ISTANBUL – Kevin Durant is unlike most of America's biggest basketball stars. He couldn't wait to wear the red, white and blue this summer.
Especially on Sept. 11.
With a special memorial message on his sneakers, Durant carried the United States into the gold-medal game at the world championship, scoring a U.S.-record 38 points Saturday in an 89-74 victory over Lithuania.
"I just wanted to remember everybody back in the States, everybody that was affected by 9/11," Durant said. "And to play on this day was a great honor and we just tried to do our best to play hard for our country and our families."
Durant soared over defenders or stepped away from them for 3-pointers, scoring 17 in the first quarter to stake the Americans to an early lead that was never seriously challenged.
He went on to surpass Carmelo Anthony's single-game record of 35 points and raise his average in the tournament to 22.1, which would be the best ever by a U.S. player.
"I've seen him score 45, 35, back-to-back," guard and NBA teammate Russell Westbrook said. "It doesn't surprise me at all what he's been doing."
More importantly, Durant guaranteed the Americans a chance at their first world title since 1994. They will play Sunday against Turkey, which beat Serbia 83-82 in the other semifinal.
The Americans will have to overcome the raucous home fans of the Turks, who also are undefeated after their last-second victory. The Sinan Erdem Dome has been a sea of red during Turkey's games and will provide the toughest atmosphere a U.S. team has faced in years.
"That's what we came here to do," guard Eric Gordon said before the U.S. knew its opponent. "We're a young team and we fight through a lot of adversity and that's what we're here for, to win the gold."
There was some doubt this team was the one that could end the U.S. drought after all the superstars from the 2008 Olympic gold medalists declined to play this summer. But Durant kept saying yes, and he's on the verge of going down as the most accomplished U.S. player ever in this event.
Durant posted a message on his Twitter page Saturday that read: "May God bless those who were effected by the events on Sept 11, 2001....9-11-01 on my shoes tonight..you guys will watch over us."
Then he went out and dominated the first quarter, shooting at the basket in front of section 324, which was completely awash in Lithuania green and filled with fans banging drums and waving flags.
"They did a great job on our leader, Linas Kleiza. We couldn't find a solution on their star Kevin Durant," Lithuania coach Kestutis Kemzura said. "He was unstoppable today."
The teams met last month in an exhibition game in Madrid, and the U.S. shot just 3 of 21 in the first quarter before rallying for a 77-61 victory. There would be no slow start this time.
Lithuania led by two midway through the first quarter before Durant seized the game, showing off his entire repertoire. First there was a dunk, followed by a three-point play and two free throws. Iguodala briefly interrupted the Durant show with a dunk, then Durant scored on a follow shot and made a 3-pointer.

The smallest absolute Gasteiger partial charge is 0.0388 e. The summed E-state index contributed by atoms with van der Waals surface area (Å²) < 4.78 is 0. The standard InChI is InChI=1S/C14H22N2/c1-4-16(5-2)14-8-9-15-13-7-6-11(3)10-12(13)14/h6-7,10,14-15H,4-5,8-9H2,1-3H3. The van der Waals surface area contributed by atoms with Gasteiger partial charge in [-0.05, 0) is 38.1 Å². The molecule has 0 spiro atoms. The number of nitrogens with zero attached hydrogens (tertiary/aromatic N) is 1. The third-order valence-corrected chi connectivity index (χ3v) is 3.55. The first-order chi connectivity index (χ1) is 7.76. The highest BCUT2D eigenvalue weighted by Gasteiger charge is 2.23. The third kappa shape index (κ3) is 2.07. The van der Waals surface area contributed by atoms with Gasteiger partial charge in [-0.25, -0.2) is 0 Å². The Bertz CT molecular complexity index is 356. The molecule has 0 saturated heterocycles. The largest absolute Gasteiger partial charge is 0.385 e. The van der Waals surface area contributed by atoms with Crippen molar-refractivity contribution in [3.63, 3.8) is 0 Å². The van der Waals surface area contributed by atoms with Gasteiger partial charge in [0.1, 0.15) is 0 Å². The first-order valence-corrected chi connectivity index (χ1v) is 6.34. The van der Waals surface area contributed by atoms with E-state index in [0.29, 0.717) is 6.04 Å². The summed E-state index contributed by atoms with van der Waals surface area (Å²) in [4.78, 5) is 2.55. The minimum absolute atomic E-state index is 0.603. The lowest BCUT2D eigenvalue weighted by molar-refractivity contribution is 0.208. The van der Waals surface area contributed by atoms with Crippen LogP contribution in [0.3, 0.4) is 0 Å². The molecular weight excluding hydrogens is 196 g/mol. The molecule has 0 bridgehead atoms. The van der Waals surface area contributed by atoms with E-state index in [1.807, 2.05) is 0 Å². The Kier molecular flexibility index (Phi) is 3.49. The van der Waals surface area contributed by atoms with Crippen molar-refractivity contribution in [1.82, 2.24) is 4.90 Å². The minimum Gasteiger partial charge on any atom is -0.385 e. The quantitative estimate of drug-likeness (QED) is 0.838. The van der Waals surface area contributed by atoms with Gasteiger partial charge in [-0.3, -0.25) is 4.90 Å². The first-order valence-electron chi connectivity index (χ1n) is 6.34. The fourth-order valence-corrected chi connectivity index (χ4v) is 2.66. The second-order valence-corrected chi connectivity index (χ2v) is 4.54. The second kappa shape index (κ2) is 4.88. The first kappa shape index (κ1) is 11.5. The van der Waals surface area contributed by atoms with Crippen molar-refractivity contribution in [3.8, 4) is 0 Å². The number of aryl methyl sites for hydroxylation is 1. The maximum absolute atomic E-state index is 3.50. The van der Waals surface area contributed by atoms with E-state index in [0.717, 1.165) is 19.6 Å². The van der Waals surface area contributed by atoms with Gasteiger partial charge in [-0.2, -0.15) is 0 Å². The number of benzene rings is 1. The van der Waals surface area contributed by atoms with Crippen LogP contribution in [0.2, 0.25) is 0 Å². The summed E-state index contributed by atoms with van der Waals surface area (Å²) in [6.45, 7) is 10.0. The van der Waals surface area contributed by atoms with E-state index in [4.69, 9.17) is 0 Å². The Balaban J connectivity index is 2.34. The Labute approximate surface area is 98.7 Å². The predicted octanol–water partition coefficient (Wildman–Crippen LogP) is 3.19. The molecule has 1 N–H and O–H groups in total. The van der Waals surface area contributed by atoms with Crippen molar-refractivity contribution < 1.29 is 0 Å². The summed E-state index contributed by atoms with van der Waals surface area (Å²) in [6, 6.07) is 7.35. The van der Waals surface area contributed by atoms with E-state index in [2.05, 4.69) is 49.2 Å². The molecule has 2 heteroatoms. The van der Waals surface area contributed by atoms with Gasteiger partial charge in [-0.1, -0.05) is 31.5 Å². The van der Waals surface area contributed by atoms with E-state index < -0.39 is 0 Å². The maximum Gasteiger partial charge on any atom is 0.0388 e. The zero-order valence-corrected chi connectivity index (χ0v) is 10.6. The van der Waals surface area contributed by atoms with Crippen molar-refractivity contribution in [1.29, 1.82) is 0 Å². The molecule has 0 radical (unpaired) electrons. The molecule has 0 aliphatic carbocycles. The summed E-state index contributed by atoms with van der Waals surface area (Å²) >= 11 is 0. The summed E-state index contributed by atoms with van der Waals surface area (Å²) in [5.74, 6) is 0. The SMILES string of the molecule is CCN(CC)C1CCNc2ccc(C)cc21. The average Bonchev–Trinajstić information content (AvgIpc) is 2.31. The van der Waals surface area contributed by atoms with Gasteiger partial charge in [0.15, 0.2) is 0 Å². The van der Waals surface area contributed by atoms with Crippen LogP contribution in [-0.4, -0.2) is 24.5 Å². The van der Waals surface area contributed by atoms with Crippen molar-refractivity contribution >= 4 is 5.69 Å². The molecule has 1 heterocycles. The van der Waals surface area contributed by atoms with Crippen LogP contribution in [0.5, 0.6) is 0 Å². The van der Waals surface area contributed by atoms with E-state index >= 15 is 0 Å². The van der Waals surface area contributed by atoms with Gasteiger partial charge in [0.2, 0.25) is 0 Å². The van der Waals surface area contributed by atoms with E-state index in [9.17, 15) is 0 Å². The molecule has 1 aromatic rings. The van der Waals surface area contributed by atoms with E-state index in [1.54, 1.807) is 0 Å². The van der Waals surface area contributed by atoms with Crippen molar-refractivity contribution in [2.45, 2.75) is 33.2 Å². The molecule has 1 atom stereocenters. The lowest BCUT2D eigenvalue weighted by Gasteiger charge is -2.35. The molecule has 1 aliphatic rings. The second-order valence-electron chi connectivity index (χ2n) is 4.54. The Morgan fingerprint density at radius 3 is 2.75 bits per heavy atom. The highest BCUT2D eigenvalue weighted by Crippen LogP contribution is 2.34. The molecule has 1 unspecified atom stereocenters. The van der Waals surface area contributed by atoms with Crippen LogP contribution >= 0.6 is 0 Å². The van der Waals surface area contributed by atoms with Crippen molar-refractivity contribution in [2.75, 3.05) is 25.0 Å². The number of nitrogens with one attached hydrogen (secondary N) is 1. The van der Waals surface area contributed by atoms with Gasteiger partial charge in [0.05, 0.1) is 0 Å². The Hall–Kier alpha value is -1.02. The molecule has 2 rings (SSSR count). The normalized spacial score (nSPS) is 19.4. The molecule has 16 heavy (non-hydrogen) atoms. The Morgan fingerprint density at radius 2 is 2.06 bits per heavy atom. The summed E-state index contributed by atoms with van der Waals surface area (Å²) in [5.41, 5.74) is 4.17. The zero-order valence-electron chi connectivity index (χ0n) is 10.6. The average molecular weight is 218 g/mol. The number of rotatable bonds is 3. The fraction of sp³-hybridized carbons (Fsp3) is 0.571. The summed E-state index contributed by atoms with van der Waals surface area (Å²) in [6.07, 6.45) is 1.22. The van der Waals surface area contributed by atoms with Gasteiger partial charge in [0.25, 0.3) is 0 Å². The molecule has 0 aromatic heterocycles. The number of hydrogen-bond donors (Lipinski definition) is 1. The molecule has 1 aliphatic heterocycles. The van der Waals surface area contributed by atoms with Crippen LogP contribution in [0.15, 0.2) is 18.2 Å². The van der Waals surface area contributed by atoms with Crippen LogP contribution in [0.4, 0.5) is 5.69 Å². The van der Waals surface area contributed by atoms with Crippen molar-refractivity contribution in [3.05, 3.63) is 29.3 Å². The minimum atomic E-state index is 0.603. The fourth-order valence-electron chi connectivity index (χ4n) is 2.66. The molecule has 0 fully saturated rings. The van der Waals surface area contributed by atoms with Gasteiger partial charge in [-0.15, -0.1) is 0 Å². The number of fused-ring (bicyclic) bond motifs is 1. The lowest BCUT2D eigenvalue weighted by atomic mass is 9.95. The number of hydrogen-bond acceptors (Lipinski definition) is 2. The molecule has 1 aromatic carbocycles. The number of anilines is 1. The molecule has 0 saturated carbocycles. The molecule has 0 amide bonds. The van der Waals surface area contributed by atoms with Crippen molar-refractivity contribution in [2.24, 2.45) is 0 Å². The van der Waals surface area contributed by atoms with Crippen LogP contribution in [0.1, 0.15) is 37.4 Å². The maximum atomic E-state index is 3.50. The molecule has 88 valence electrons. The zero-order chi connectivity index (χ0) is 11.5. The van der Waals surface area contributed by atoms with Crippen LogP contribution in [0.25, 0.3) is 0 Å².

In just 3½ minutes, he had taken the U.S. from down two to up 10, and Lithuania never really recovered.
The Lithuanians hit their first eight 3-pointers in their quarterfinal victory over Argentina, but the outside shot wasn't falling Saturday. They hit only three of 12 in the first half, yet still were down only eight with 3 minutes left before Thunder struck — the Oklahoma City Thunder.
Durant and Westbrook combined for nine straight points, extending the lead to 42-25. The U.S. took a 15-point advantage into the half.
The Americans extended the lead to 19 in the third quarter, and though Lithuania kept making little runs, could never get within single digits. Durant finished 14 of 25 from the field, adding nine rebounds in 38 minutes before taking a seat with 44 seconds remaining.
Robertas Javtokas had 15 points and nine rebounds for Lithuania, which lost for the first time and will play for bronze. Kleiza, who was averaging 19.1 points, was limited to four on 1-of-11 shooting.
Odom said playing on Sept. 11 was "an incredible moment for all us." A native New Yorker, he said he lost friends from high school in the terrorist attacks on the United States nine years ago, and U.S. coach Mike Krzyzewski also said he knew people that died.
"So to be playing and representing your country, it's a big deal," Odom said.
The Americans came in averaging 95 points and led the tournament in many other categories. But that was the case four years ago, too, and none of that mattered when Greece executed at will over the final three quarters in a 101-95 semifinal victory.
That was the latest U.S. disappointment in an event it was won only three times. Krzyzewski had lost in the semifinals of both previous appearances, with his team of college players winning a bronze in 1990.
Now the Americans have a chance at gold, and with it an automatic berth into the 2012 Olympics. Many of the stars have indicated they may return for that, so it's unknown how many of these players will be back.
One thing has become clear: There will be a place for Durant.
"Really nobody can guard him, really," Gordon said. "He's like that in the NBA and it's translating over here."